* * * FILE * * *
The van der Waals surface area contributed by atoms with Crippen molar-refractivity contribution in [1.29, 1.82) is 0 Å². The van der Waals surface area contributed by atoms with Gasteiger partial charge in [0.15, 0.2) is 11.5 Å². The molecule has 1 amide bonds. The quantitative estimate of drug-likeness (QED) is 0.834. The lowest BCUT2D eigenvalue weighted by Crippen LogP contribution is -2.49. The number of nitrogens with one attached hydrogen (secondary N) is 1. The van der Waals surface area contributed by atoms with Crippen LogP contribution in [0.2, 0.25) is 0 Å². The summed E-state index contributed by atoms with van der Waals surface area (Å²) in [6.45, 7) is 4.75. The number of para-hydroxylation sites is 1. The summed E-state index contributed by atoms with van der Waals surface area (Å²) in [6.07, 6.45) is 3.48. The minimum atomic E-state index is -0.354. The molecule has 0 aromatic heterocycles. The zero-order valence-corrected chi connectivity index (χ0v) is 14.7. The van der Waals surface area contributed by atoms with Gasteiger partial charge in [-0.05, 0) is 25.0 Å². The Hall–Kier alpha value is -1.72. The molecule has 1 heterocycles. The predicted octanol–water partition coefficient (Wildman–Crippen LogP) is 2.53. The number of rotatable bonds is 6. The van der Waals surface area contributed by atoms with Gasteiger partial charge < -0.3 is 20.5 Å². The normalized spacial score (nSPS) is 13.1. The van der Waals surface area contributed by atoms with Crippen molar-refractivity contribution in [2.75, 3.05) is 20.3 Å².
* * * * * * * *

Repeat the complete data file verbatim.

The van der Waals surface area contributed by atoms with Crippen molar-refractivity contribution in [1.29, 1.82) is 0 Å². The van der Waals surface area contributed by atoms with Gasteiger partial charge in [0.15, 0.2) is 11.5 Å². The molecule has 1 amide bonds. The quantitative estimate of drug-likeness (QED) is 0.834. The lowest BCUT2D eigenvalue weighted by Crippen LogP contribution is -2.49. The number of nitrogens with one attached hydrogen (secondary N) is 1. The van der Waals surface area contributed by atoms with Crippen LogP contribution in [0.2, 0.25) is 0 Å². The summed E-state index contributed by atoms with van der Waals surface area (Å²) in [6.45, 7) is 4.75. The number of para-hydroxylation sites is 1. The summed E-state index contributed by atoms with van der Waals surface area (Å²) in [6.07, 6.45) is 3.48. The minimum atomic E-state index is -0.354. The molecule has 0 aromatic heterocycles. The zero-order valence-corrected chi connectivity index (χ0v) is 14.7. The van der Waals surface area contributed by atoms with Gasteiger partial charge in [-0.05, 0) is 25.0 Å². The Hall–Kier alpha value is -1.72. The molecule has 1 heterocycles. The predicted octanol–water partition coefficient (Wildman–Crippen LogP) is 2.53. The number of rotatable bonds is 6. The van der Waals surface area contributed by atoms with Gasteiger partial charge < -0.3 is 20.5 Å². The normalized spacial score (nSPS) is 13.1. The van der Waals surface area contributed by atoms with Crippen molar-refractivity contribution in [2.75, 3.05) is 20.3 Å².